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As distant as it may seem to generations who’ve never known a time before the internet, it used to be the case that early homosexual awakenings involved long periods of time hanging out in public toilets or book stores, or waiting for that “straight” mate to get drunk enough for the boundaries to blur beyond relevance. Being gay was an incredibly isolating experience whether you grew up in a city or miles from the nearest phone box. These days, it’s practically impossible to escape the virtual world. Wireless internet, mobile phones, pads and pods have stitched together an invisible network of instant, easy access to sex, chat and dates. Pandora’s box now has a touchscreen and runs GPS-enabled apps that can locate sexually available guys within metres. But has it created a community of real value or merely amplified a latent demand by simplifying the ease of access? Has it helped or hindered the gay tribe?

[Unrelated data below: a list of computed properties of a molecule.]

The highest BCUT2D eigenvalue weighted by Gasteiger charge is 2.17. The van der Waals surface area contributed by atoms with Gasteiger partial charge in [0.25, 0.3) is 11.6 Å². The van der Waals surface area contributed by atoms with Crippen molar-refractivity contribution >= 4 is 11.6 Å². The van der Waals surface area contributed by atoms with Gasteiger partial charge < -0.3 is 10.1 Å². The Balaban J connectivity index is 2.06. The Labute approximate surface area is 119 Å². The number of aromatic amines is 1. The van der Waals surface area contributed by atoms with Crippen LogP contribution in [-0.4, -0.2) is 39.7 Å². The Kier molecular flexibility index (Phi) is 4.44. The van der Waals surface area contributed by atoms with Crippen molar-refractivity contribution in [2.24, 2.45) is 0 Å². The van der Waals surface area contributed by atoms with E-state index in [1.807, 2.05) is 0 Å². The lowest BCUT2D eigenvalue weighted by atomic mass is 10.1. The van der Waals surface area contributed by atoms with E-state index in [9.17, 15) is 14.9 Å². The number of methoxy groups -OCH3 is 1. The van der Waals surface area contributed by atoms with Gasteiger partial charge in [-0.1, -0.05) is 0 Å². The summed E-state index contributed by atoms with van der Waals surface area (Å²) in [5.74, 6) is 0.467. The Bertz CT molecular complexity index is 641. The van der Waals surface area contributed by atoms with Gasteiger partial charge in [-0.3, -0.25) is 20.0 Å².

“If I’d never had access to the internet, I don’t think I could be working as I do now,” says Ronny. “Without the internet I doubt I’d have developed as far sexually, in comparison to if I’d just been left on my own in private to figure things out. Overall I think it’s had a positive impact. I found out what I want and what I don‘t want through the internet. But everybody needs to figure that out by themselves.” 

Kevin’s early sexual explorations coincided with the explosion of chatrooms. As a curious 14-year-old, he’d venture into the then unmoderated world of AOL Instant Messenger and connect with guys hundreds of miles away, building his own network of buddies. “Not feeling like I knew that many gay people, I guess I thought I was strange because apparently sexuality was a big deal to some people,” he recalls. “I just wanted to find people I could talk to normally, and not have to censor my words or feel like I was being judged or whatever.”

Kevin came out when he was 15, and lived in Portland for two years between the ages of 18 and 20. When he moved back to LA to go to school, he and his then boyfriend kept things going over webcam. “Webcamming became our relationship. 

It was all digital – we didn’t visit for super-long periods of time. All our contact was online, which I didn’t really like. It didn’t change what I thought or how I felt about him. But it was really difficult for me to see someone that I couldn’t physically be with.”